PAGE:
Of course, I bring up Vance for a reason. The context in which he, I, and our millennial generation grew up is crucial to understanding the concerning rise in varying degrees of isolationism among young, right-wing leaders in the U.S. (and to a lesser extent Canada). It’s tempting to not even try to understand. Far easier, and more gratifying, to call Ukraine war funding skeptics Putin stooges, useful idiots, and conspiracy theorists, chalking their cynicism up to too much Tucker Carlson. 

But just because we disagree with them doesn’t mean we should dismiss them. Some of these skeptics come by their analysis honestly, informed by a very different upbringing than the neocon boomers who come to their foreign policy hawkishness so easily. Those of us who believe the U.S. and its allies must pursue peace through strength ought to be engaging with the arguments put forward by the young isolationists, particularly those who share some of our first principles. By continuing to talk past one another, we risk winding up on the wrong side of a demographic trend, shaking our fists at the sky as the neocons age out of the public discourse, and America one day soon really does turn inward.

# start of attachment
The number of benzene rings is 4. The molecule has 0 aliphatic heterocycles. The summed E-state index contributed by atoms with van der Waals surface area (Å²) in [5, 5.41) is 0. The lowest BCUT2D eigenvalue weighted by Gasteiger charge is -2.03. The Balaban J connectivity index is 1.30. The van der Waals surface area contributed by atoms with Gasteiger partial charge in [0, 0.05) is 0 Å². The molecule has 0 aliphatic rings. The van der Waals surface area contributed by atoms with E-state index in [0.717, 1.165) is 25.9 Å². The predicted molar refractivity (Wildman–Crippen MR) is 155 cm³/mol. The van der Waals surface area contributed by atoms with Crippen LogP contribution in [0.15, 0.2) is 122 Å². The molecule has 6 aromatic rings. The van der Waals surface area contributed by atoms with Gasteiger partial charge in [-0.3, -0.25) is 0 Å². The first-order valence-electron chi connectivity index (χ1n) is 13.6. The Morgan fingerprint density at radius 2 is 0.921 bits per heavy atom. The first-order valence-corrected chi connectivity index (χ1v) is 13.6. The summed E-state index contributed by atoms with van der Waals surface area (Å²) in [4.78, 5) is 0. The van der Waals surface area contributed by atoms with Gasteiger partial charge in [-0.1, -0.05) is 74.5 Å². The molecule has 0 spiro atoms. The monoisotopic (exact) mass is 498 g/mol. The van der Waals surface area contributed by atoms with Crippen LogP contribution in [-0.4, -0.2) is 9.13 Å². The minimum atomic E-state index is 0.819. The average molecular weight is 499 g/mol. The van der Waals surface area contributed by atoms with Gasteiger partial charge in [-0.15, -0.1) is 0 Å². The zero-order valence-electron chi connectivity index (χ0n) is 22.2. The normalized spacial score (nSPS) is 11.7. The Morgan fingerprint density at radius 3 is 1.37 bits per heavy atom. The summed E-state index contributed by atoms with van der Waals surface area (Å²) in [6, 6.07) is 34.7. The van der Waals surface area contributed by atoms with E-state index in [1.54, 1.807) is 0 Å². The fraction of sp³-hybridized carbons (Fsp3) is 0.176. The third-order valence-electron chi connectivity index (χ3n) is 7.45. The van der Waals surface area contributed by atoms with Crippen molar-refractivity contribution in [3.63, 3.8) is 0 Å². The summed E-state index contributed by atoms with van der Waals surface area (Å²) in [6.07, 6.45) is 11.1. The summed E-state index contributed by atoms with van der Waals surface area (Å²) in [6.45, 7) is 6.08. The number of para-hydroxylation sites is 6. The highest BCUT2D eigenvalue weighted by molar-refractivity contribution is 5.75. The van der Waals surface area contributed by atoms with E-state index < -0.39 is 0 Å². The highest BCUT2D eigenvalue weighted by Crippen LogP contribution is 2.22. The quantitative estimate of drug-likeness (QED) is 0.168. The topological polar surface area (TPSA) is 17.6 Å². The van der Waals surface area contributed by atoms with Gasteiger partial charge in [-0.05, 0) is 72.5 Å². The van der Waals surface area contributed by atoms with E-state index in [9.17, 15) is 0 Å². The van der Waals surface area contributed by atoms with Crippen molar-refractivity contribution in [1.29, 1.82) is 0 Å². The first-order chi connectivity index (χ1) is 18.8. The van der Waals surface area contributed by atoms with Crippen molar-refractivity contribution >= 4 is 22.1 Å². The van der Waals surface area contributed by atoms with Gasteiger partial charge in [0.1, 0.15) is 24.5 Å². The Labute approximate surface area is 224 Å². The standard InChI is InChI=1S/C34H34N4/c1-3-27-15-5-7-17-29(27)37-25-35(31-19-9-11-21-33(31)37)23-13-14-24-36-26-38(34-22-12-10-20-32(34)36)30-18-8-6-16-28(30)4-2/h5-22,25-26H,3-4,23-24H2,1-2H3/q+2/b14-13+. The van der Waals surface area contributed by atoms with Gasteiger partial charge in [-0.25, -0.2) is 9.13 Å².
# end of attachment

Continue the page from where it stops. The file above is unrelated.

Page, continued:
The Ukraine funding skeptics are making relatively detailed public policy arguments, as Vance does here in the New York Times. They are ready and willing to be engaged with. And the more prominent among them tend to be ideas politicians, identifying problems caused by previous generations (often in their own party), and putting forward new policy programs to try to solve them. What’s striking is that their positions on everything from China to industrial policy to nationalism and strong borders seem to belie their position on Ukraine. Senator Marco Rubio, for instance, voted against the most recent foreign aid package. This despite having fled Cuba, building his career advocating for anti-communist foreign policy, leading his peers on China skepticism, and speaking out against dictatorships the world over.